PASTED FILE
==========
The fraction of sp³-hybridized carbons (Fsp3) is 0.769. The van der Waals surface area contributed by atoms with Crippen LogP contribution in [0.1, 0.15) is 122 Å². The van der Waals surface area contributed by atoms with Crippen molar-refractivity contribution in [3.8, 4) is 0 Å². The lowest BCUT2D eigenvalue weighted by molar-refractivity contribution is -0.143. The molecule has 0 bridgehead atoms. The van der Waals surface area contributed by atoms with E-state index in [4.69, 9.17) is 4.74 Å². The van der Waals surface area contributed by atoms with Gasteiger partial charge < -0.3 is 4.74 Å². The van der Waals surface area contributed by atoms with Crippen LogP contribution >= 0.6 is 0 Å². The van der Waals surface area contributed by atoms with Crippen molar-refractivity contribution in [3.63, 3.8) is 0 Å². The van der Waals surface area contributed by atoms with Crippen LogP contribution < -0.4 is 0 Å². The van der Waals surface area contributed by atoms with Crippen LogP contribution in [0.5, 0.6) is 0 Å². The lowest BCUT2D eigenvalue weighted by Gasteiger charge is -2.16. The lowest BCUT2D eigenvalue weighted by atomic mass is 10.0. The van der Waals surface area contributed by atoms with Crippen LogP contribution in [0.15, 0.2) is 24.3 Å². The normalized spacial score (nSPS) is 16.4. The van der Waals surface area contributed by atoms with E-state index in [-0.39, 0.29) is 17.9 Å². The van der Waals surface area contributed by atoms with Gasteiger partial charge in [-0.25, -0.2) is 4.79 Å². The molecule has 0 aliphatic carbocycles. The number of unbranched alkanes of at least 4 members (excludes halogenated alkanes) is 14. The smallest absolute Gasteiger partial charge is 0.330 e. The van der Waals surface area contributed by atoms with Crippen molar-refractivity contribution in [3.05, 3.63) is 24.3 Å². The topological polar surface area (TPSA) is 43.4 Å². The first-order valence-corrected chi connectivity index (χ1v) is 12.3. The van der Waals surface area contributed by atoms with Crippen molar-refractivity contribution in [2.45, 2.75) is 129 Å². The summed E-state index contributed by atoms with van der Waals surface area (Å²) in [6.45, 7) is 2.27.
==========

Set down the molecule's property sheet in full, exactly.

The fraction of sp³-hybridized carbons (Fsp3) is 0.769. The van der Waals surface area contributed by atoms with Crippen LogP contribution in [0.1, 0.15) is 122 Å². The van der Waals surface area contributed by atoms with Crippen molar-refractivity contribution in [3.8, 4) is 0 Å². The lowest BCUT2D eigenvalue weighted by molar-refractivity contribution is -0.143. The molecule has 0 bridgehead atoms. The van der Waals surface area contributed by atoms with E-state index in [4.69, 9.17) is 4.74 Å². The van der Waals surface area contributed by atoms with Gasteiger partial charge < -0.3 is 4.74 Å². The van der Waals surface area contributed by atoms with Crippen LogP contribution >= 0.6 is 0 Å². The van der Waals surface area contributed by atoms with Crippen molar-refractivity contribution in [3.63, 3.8) is 0 Å². The van der Waals surface area contributed by atoms with Crippen LogP contribution < -0.4 is 0 Å². The van der Waals surface area contributed by atoms with Crippen LogP contribution in [0.5, 0.6) is 0 Å². The lowest BCUT2D eigenvalue weighted by Gasteiger charge is -2.16. The lowest BCUT2D eigenvalue weighted by atomic mass is 10.0. The van der Waals surface area contributed by atoms with Crippen LogP contribution in [0.15, 0.2) is 24.3 Å². The normalized spacial score (nSPS) is 16.4. The van der Waals surface area contributed by atoms with E-state index in [-0.39, 0.29) is 17.9 Å². The van der Waals surface area contributed by atoms with Gasteiger partial charge in [-0.25, -0.2) is 4.79 Å². The molecule has 0 aliphatic carbocycles. The number of unbranched alkanes of at least 4 members (excludes halogenated alkanes) is 14. The smallest absolute Gasteiger partial charge is 0.330 e. The van der Waals surface area contributed by atoms with Crippen molar-refractivity contribution in [3.05, 3.63) is 24.3 Å². The topological polar surface area (TPSA) is 43.4 Å². The first-order valence-corrected chi connectivity index (χ1v) is 12.3. The van der Waals surface area contributed by atoms with Crippen molar-refractivity contribution in [2.45, 2.75) is 129 Å². The summed E-state index contributed by atoms with van der Waals surface area (Å²) in [6.45, 7) is 2.27.